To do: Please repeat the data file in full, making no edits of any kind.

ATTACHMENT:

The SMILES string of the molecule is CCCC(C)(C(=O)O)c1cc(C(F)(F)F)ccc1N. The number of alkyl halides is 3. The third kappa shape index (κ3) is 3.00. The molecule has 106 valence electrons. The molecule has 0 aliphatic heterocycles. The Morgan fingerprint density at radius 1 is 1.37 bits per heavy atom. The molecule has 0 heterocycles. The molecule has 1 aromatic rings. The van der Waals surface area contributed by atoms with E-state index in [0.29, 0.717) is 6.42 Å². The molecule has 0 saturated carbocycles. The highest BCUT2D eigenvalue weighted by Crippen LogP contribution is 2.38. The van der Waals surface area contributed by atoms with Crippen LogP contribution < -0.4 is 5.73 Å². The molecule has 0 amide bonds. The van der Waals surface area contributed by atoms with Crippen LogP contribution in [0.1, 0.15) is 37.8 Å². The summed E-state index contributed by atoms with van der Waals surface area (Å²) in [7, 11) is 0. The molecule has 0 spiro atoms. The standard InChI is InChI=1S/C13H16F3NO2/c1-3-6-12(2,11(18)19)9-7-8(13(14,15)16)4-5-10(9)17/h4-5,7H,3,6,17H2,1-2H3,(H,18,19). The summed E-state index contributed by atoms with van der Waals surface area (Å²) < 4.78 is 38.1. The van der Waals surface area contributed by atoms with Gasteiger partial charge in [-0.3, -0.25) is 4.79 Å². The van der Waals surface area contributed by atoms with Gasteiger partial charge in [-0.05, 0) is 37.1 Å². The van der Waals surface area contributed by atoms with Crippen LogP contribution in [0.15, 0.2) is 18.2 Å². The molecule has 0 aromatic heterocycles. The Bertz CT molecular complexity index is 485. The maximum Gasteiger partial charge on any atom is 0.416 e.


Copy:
The SMILES string of the molecule is CCCC(C)(C(=O)O)c1cc(C(F)(F)F)ccc1N. The number of alkyl halides is 3. The third kappa shape index (κ3) is 3.00. The molecule has 106 valence electrons. The molecule has 0 aliphatic heterocycles. The Morgan fingerprint density at radius 1 is 1.37 bits per heavy atom. The molecule has 0 heterocycles. The molecule has 1 aromatic rings. The van der Waals surface area contributed by atoms with E-state index in [0.29, 0.717) is 6.42 Å². The molecule has 0 saturated carbocycles. The highest BCUT2D eigenvalue weighted by Crippen LogP contribution is 2.38. The van der Waals surface area contributed by atoms with Crippen LogP contribution < -0.4 is 5.73 Å². The molecule has 0 amide bonds. The van der Waals surface area contributed by atoms with Crippen LogP contribution in [0.1, 0.15) is 37.8 Å². The summed E-state index contributed by atoms with van der Waals surface area (Å²) in [7, 11) is 0. The molecule has 0 spiro atoms. The standard InChI is InChI=1S/C13H16F3NO2/c1-3-6-12(2,11(18)19)9-7-8(13(14,15)16)4-5-10(9)17/h4-5,7H,3,6,17H2,1-2H3,(H,18,19). The summed E-state index contributed by atoms with van der Waals surface area (Å²) < 4.78 is 38.1. The van der Waals surface area contributed by atoms with Gasteiger partial charge in [-0.3, -0.25) is 4.79 Å². The van der Waals surface area contributed by atoms with Gasteiger partial charge in [-0.05, 0) is 37.1 Å². The van der Waals surface area contributed by atoms with Crippen LogP contribution in [0.15, 0.2) is 18.2 Å². The molecule has 0 aromatic heterocycles. The Bertz CT molecular complexity index is 485. The maximum Gasteiger partial charge on any atom is 0.416 e.